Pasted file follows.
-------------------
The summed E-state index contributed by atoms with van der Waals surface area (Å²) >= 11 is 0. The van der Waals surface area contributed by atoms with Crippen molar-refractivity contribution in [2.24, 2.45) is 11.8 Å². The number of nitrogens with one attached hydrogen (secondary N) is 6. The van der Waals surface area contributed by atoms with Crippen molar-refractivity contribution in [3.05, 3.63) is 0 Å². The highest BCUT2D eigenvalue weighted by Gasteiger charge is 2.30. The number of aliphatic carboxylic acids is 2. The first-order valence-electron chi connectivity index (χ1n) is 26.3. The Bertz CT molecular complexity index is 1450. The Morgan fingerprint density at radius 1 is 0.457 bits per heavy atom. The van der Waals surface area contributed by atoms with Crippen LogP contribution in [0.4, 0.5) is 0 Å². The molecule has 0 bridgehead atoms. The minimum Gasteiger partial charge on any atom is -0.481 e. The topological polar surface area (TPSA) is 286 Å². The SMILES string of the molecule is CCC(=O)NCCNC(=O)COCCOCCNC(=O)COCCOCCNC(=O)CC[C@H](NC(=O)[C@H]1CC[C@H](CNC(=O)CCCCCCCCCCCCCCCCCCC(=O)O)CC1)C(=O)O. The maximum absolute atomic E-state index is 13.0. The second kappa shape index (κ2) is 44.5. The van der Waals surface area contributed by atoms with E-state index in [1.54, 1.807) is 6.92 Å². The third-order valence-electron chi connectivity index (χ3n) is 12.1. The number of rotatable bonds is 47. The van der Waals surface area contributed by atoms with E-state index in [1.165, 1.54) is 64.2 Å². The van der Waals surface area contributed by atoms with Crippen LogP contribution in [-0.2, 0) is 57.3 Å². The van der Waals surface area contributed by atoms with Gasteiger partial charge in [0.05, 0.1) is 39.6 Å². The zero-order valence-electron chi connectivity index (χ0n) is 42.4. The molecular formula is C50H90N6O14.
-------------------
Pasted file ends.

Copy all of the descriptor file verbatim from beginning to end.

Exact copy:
The summed E-state index contributed by atoms with van der Waals surface area (Å²) >= 11 is 0. The van der Waals surface area contributed by atoms with Crippen molar-refractivity contribution in [2.24, 2.45) is 11.8 Å². The number of nitrogens with one attached hydrogen (secondary N) is 6. The van der Waals surface area contributed by atoms with Crippen molar-refractivity contribution in [3.05, 3.63) is 0 Å². The highest BCUT2D eigenvalue weighted by Gasteiger charge is 2.30. The number of aliphatic carboxylic acids is 2. The first-order valence-electron chi connectivity index (χ1n) is 26.3. The Bertz CT molecular complexity index is 1450. The Morgan fingerprint density at radius 1 is 0.457 bits per heavy atom. The van der Waals surface area contributed by atoms with Crippen LogP contribution in [0.4, 0.5) is 0 Å². The molecule has 0 bridgehead atoms. The minimum Gasteiger partial charge on any atom is -0.481 e. The topological polar surface area (TPSA) is 286 Å². The SMILES string of the molecule is CCC(=O)NCCNC(=O)COCCOCCNC(=O)COCCOCCNC(=O)CC[C@H](NC(=O)[C@H]1CC[C@H](CNC(=O)CCCCCCCCCCCCCCCCCCC(=O)O)CC1)C(=O)O. The maximum absolute atomic E-state index is 13.0. The second kappa shape index (κ2) is 44.5. The van der Waals surface area contributed by atoms with E-state index in [1.54, 1.807) is 6.92 Å². The third-order valence-electron chi connectivity index (χ3n) is 12.1. The number of rotatable bonds is 47. The van der Waals surface area contributed by atoms with E-state index in [1.165, 1.54) is 64.2 Å². The van der Waals surface area contributed by atoms with Crippen LogP contribution in [-0.2, 0) is 57.3 Å². The van der Waals surface area contributed by atoms with Gasteiger partial charge in [0.05, 0.1) is 39.6 Å². The zero-order valence-electron chi connectivity index (χ0n) is 42.4. The molecular formula is C50H90N6O14.